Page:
....to JusticeGhana Group

 Welcome to JusticeGhana

JusticeGhana is a Non-Governmental [and-not-for- profit] Organization (NGO) with a strong belief in Justice, Security and Progress....” More Details

'African Children Need More Support'


'African Children Need More Support' 

By BBC News Online's community affairs reporter Cindi John.

The little girl in the photo taped on the wall behind Debbie Ariyo's desk is not her own nine-year-old daughter, but eight-year old Victoria Climbie.

Victoria from Ivory Coast suffered months of abuse and neglect at the hands of her carers in the UK before her death in February 2000.

With her face battered and scarred, Victoria's picture is as far from a happy family portrait as you could possibly get.

But Debbie Ariyo said shocking though the photo is, that image and another of an African child sold into slavery sum up what her organisation - Africans Unite Against Child Abuse (Afruca) - is fighting against.

On Wednesday, Afruca is holding its first major conference to examine the challenges in the UK facing children newly arrived from Africa.

It will explore the roles of schools, social services and community groups in helping such children cope with their new lives.

Ms Ariyo said that as well as childcare experts and a Home Office representative the conference would also be attended by family members of some of the children in cases which led her to set up Afruca last year.

She said: "It was right after the death of Damilola Taylor and the conviction of the people who killed Victoria Climbie that I decided to do something to help.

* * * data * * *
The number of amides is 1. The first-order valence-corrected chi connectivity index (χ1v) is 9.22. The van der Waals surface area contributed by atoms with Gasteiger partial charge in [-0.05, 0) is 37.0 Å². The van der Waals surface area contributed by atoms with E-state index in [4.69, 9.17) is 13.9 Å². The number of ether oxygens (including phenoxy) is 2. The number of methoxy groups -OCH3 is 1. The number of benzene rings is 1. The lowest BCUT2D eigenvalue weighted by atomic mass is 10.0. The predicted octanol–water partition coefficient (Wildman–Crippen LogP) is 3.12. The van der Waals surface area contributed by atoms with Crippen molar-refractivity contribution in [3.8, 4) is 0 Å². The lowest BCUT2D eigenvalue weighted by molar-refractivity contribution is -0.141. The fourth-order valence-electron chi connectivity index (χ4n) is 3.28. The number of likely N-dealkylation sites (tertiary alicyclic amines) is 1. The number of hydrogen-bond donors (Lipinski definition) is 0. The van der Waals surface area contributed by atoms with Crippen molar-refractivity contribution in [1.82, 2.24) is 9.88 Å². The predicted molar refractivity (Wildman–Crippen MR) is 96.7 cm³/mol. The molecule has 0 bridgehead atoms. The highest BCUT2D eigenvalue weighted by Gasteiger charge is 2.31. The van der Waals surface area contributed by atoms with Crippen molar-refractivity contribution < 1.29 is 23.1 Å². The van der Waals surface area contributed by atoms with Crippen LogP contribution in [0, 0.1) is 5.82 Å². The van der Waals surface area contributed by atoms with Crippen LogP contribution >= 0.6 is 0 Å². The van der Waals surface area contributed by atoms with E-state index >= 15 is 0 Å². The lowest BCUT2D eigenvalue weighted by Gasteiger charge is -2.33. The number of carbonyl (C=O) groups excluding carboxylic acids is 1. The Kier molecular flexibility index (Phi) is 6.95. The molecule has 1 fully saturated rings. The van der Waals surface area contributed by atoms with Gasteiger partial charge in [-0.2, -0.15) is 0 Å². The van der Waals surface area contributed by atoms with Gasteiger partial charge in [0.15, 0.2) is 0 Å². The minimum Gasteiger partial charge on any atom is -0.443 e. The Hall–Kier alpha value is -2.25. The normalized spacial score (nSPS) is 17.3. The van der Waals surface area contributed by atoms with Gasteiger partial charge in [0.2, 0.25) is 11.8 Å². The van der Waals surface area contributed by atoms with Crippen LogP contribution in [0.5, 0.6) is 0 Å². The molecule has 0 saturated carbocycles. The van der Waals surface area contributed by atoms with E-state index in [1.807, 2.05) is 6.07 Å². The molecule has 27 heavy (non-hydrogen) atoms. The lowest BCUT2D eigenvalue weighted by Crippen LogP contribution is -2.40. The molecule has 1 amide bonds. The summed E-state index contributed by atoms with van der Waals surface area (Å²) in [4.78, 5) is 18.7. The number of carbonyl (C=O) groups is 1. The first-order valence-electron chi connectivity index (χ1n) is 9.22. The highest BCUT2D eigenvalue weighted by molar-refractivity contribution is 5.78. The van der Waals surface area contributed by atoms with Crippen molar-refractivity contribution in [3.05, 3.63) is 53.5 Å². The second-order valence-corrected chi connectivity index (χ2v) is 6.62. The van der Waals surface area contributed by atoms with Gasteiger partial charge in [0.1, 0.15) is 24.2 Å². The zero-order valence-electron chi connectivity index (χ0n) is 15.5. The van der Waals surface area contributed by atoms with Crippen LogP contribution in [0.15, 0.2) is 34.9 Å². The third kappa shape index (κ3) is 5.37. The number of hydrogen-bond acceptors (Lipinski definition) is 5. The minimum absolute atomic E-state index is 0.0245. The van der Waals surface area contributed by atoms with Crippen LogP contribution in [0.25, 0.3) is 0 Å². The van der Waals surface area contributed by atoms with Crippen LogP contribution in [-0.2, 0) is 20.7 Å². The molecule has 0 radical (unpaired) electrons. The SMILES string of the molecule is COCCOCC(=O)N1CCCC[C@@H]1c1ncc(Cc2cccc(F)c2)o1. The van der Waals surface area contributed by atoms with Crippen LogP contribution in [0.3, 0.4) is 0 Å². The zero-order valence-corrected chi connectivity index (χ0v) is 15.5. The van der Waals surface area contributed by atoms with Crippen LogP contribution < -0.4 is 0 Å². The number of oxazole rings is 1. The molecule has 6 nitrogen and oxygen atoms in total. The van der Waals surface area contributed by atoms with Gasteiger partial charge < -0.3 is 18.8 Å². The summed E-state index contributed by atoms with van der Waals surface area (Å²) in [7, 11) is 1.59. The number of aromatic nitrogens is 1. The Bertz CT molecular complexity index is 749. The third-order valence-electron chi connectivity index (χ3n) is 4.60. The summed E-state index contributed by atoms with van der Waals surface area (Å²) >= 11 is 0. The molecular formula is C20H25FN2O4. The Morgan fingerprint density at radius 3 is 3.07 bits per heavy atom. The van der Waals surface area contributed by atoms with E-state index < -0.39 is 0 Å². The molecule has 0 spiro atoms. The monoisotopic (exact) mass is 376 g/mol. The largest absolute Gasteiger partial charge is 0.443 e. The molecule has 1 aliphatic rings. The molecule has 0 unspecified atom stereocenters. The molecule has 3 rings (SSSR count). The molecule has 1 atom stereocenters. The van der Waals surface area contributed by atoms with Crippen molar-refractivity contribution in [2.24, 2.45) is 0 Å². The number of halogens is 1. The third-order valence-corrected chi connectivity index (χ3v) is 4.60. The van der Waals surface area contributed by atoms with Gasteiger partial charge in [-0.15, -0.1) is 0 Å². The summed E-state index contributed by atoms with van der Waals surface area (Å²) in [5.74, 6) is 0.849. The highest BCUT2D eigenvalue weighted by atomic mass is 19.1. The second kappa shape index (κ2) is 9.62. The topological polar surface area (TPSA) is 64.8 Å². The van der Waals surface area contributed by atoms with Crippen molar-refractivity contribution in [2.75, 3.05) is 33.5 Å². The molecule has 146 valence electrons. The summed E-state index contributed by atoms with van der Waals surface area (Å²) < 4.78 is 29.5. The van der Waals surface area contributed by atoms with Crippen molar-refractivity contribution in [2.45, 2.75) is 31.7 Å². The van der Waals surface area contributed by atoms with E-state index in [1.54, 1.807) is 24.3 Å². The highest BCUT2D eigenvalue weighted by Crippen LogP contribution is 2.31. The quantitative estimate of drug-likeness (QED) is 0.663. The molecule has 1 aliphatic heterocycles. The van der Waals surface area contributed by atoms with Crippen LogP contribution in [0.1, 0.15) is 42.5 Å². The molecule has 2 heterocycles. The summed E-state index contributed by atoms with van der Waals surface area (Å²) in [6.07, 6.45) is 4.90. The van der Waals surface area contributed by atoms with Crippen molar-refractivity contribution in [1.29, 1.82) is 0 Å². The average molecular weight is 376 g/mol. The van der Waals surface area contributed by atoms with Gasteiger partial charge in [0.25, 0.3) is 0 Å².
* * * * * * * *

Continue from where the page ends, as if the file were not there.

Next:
"And also we had other children like Jude Akapa being attacked and killed.

Ms Ariyo added that as yet Afruca had not secured public funding and was being run by herself on a part-time basis with the support of volunteers.

Domestic servants

The Afruca conference comes in the wake of a report by for the British Agencies for Adoption and Fostering which suggested that up to 10,000 west African children were in private foster care.

Ms Ariyo, who is of Nigerian heritage, said private fostering arrangements were well established in African culture - she herself had been briefly put into foster care as a young child by her parents to enable them to study.

But she believed the practice was increasingly being abused by some Africans in the UK.

She said: "There are many Africans in this country who turn back to Africa to get help around the house in the form of a child.

"It's increasingly common for children to be turned into domestic servants."

Such cases as well as the growing trade in trafficking of young children for sexual exploitation would also be on the agenda of Wednesday's conference she added.

Ms Ariyo said a recurring theme to come from their consultation with members of the African community was the need for better support networks.

"The parents have to make ends meet, they have to combine so many jobs to make enough to look after themselves and their children.

"It means they're not always there for the children so if a particular child is having problems at school they might not realise."

Children also needed to be prepared better for their new environment and to face potential problems like the bullying experienced by Jude Akapa and others, Ms Ariyo added.

But Ms Ariyo said Afruca's most important task was to raise awareness of the problems within the African community and overcome pockets of resistance to talking openly about the difficult issues involved.

Credit BBC



 1000 Characters left

Antispam Refresh image Case sensitive

JusticeGhana Group *All Rights Reserved © 2007-2013*Privacy Policy